Luke 6:38 doesn’t mention grace, or does it?
Did you ever check out on a class lecture? Maybe you checked out when a parent was talking? Why do people do that? They are sure they already know everything the speaker is going to say.
Luke 6:38 is misunderstood and one problem is how well the verse is known. It’s challenging to help people grasp what it means. They tend to check out before the process begins. If you are still reading you haven’t checked out and blessings are in store. Stay with me! 🙂 This promise is so much more than it appears.
What does it say?
To know that, one must have some knowledge of middle eastern markets. Our purchases come prepackaged and they are sold by weight. The open air markets of Jesus’ day (and many today) sell goods by volume. So let’s pretend to buy some grain.
The buyer arrives at the market. Sellers have their goods spread out for inspection. Buyer and seller begin to haggle (this scene is still played out today). When an agreement is reached, the buyer brings out his container (no plastic bags from Wal-Mart!). The buyer scoops some grain into his container. Now it gets interesting.
The buyer’s container appears to be full. See how fast you can find some version of this phrase in your kitchen cabinets:
Contents may have settled during shipping
The buyer shakes his container. Sure enough, the contents settle and the container is no longer full. The buyer scoops up more grain and pours into his container. But all the grain doesn’t fit. It begins to overflow when the container is full. No worries! All of this has taken place over the lap of the buyer. And I’ve just confused everyone who wears pants or dresses.
In Jesus’ day, robes were gathered in the front to carry things. You might say robes were used as a built-in shopping bag. The buyer’s container is full and he has caught the overflow in his lap. He goes home with both!
That is the imagery Jesus used to teach God’s promise and grace. It’s quicker to illustrate this to American listeners with brown sugar. Cooks know brown suger is measured into a cup and pressed down and packed in. The first ‘measurement‘ of brown sugar is never what it appears. The pack-down has to take place before the measurement is accurate.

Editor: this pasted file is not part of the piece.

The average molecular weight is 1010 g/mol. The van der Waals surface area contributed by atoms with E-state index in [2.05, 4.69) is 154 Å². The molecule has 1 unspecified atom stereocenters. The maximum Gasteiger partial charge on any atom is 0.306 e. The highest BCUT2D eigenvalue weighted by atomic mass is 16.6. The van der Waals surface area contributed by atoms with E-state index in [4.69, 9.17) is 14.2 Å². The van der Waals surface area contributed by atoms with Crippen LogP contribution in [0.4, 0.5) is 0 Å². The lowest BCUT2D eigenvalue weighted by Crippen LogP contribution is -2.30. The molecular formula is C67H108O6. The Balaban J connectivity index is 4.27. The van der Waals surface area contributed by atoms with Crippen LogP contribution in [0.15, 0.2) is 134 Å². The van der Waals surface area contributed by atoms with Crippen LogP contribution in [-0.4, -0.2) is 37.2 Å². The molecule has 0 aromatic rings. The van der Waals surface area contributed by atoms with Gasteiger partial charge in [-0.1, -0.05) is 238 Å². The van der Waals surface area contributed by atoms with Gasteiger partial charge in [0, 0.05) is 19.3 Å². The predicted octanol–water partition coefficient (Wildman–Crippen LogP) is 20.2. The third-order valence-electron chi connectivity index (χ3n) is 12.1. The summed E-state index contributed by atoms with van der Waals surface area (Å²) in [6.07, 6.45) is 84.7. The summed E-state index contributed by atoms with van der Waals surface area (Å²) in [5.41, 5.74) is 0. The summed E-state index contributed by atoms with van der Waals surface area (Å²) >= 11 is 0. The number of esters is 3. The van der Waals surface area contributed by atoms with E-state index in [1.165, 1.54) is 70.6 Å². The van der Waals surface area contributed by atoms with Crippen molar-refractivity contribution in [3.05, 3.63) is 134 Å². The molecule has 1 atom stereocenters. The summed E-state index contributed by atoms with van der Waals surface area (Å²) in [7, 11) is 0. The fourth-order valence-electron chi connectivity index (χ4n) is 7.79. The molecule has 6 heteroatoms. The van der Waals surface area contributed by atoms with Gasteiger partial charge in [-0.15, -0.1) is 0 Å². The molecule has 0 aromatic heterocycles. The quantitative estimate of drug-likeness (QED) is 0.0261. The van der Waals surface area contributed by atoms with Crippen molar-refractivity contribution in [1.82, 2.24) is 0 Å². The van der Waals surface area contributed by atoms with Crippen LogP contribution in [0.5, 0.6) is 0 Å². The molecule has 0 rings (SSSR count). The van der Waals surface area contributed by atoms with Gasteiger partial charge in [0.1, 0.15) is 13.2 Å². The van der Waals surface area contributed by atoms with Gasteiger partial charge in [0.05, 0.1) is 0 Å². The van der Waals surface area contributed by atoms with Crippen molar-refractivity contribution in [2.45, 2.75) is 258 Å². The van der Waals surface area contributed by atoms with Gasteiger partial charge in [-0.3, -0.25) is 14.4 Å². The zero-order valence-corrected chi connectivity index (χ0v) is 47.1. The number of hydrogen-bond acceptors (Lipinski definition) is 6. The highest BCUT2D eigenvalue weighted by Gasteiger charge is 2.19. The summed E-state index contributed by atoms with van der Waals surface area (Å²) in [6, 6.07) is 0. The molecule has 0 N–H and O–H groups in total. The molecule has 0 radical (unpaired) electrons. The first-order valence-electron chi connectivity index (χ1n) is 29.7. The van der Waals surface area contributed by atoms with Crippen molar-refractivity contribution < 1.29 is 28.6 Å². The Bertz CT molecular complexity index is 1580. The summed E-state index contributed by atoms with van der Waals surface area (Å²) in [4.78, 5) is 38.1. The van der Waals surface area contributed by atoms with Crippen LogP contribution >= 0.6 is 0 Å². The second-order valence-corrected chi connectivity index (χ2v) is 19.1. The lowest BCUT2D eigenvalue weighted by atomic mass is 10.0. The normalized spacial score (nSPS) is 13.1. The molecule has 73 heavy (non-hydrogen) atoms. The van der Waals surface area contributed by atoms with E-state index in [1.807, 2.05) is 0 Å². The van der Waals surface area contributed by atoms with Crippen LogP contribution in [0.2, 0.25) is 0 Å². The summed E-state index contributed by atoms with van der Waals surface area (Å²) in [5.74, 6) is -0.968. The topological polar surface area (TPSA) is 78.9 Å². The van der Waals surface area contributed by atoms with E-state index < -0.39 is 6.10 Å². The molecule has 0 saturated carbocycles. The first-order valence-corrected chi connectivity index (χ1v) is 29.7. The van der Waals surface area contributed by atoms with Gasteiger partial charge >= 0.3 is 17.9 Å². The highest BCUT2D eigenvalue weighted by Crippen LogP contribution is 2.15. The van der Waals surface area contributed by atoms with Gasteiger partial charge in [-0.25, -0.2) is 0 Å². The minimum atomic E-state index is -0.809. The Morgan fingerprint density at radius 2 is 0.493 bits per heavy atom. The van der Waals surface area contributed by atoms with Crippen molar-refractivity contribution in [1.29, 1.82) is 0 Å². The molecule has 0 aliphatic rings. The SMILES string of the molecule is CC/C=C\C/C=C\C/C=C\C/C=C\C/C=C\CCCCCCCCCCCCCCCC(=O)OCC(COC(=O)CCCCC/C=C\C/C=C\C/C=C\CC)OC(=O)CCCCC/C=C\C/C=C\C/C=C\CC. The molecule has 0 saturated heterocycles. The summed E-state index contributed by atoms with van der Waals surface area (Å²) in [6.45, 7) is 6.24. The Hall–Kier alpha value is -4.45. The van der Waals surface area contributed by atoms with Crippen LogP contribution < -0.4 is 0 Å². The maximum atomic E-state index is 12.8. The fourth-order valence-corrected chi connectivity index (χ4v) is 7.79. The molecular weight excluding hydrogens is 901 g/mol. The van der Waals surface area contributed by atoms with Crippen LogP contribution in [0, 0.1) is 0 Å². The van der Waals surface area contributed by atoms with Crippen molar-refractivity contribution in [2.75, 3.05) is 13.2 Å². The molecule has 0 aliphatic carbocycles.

What does it mean?
God is showing how He intends to reward our obedience. It’s grace on display. Luke 6:30 says we are to give to everyone who asks of us. So we know:
- God expects obedience
- God rewards obedience
- When you give, God gives back to you
- God uses your own measure in order to give to you
Applying the principles: Do you give to others from a teacup or a five-gallon bucket? Shorter version: Do you give like your Father?
What does it not mean?
Our Father gives. He is the Perfect Father Who knows how to give good gifts to His children. He is the One Who can do exceedingly and abundantly more than we can ask or imagine. He rewards those who seek Him.
As true as all this, Luke 6:38 does not say our Father rewards us in kind. A common misapplication by some name-it-claim-it TV evangelists goes like this:
If you’ll give God $100, He will pay you back with $1,000.00
It’s questionable if anyone but the evangelist got any of the first $100.00. The proportion of reward in the illustration is certainly within God’s ability. He can even do much more. However, there is no place (including Luke 6:38) where God promises to give us more of the same things we give to Him.
That thought belittles Him. He can and will give us the best gifts. That may or may not be something similar to what we gave. That puts His giving into the unpredictable, unimagineable category. And that’s exactly where you want it! But there’s another problem. See you tomorrow!